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NCBI ROFL: Shopping cart etiquette triple feature.

By ncbi rofl | November 28, 2011 7:49 pm

It’s Trinkaus week on NCBI ROFL! All this week, we’ll be featuring articles by John Trinkaus, whose work gives us “an informal look” at many aspects of everyday life. Enjoy!

Clearing the supermarket shopping cart: an informal look.

“An informal enquiry of the behavior of 500 supermarket shoppers clearing carts of litter prior to entering the store showed that 69% dumped the rubbish into another cart, 26% dropped it on the sidewalk, and 5% deposited it in a trash container.” Read More


NCBI ROFL: Squirting vs. gushing.

By ncbi rofl | November 25, 2011 7:43 pm

New Insights from One Case of Female Ejaculation.

“Introduction.  Although there are historical records showing its existence for over 2,000 years, the so-called female ejaculation is still a controversial phenomenon. A shared paradigm has been created that includes any fluid expulsion during sexual activities with the name of “female ejaculation.” Aim.  To demonstrate that the “real” female ejaculation and the “squirting or gushing” are two different phenomena. Read More

The Icy Brinicle of Death (or at Least of Coolness)

By Douglas Main | November 25, 2011 8:53 am

What’s cooler than being cool? Ice cold, you say? With all due respect to André 3000, this frigid brine is even cooler. This icicle is caused by sinking brine, which becomes concentrated with salt at the surface. It’s super-salinity both allows it to become colder than ice, and sink, as it’s denser than sea water. This salty spout freezes the water around it, forming a sinister (and amazing) “brinicle.” Poor starfish. It was filmed by BBC filmmakers under the ice at Little Razorback Island, near Antarctica’s Ross Archipelago.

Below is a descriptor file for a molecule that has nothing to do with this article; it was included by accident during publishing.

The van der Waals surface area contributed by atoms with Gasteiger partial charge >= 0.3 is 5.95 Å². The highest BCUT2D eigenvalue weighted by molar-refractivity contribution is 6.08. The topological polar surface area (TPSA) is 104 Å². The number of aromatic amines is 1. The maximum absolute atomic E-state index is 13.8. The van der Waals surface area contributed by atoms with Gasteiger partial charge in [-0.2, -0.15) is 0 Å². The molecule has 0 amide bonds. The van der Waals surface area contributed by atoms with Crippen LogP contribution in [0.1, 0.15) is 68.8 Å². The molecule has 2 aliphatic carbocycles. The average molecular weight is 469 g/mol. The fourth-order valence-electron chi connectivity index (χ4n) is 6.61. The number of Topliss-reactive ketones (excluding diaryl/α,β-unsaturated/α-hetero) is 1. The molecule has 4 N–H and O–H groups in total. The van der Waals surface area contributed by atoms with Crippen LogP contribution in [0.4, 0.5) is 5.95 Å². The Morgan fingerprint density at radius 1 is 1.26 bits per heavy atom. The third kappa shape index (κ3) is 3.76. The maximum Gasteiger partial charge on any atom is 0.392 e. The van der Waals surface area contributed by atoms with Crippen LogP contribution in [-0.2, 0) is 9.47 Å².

[Via BBC]

NCBI ROFL: Characterization of coarse particulate matter in school gyms.

By ncbi rofl | November 25, 2011 3:03 am

“We investigated the mass concentration, mineral composition and morphology of particles resuspended by children during scheduled physical education in urban, suburban and rural elementary school gyms in Prague (Czech Republic). Cascade impactors were deployed to sample the particulate matter. Two fractions of coarse particulate matter (PM(10-2.5) and PM(2.5-1.0)) were characterized by gravimetry, energy dispersive X-ray spectrometry and scanning electron microscopy. Two indicators of human activity, the number of exercising children and the number of physical education hours, were also recorded. Read More

NCBI ROFL: Aggression-inhibiting influence of sexual humor.

By ncbi rofl | November 23, 2011 7:10 pm

“Forty-eight undergraduate males participated in an experiment designed to investigate the hypothesis that prior exposure to sexual humor would reduce the level of aggression directed by angry individuals against the person who had previously provoked them. In order to examine this suggestion, subjects were first angered or not angered by a male confederate; Read More

6 Servings of Thanksgiving Science: Ideal Turkey Diet, Black Friday Sales Tricks, Turkey-Phobia…

By Valerie Ross | November 23, 2011 8:17 am

It’s almost Thanksgiving here the US. Before you tuck into your stuffing, pumpkin pie, and cranberry sauce, save a little room for a big helping of science. Here are a few of our favorite Thanksgiving science stories from around the Internet, detailing the research behind fattening turkeys, giving thanks, post-holiday shopping, and more: Read More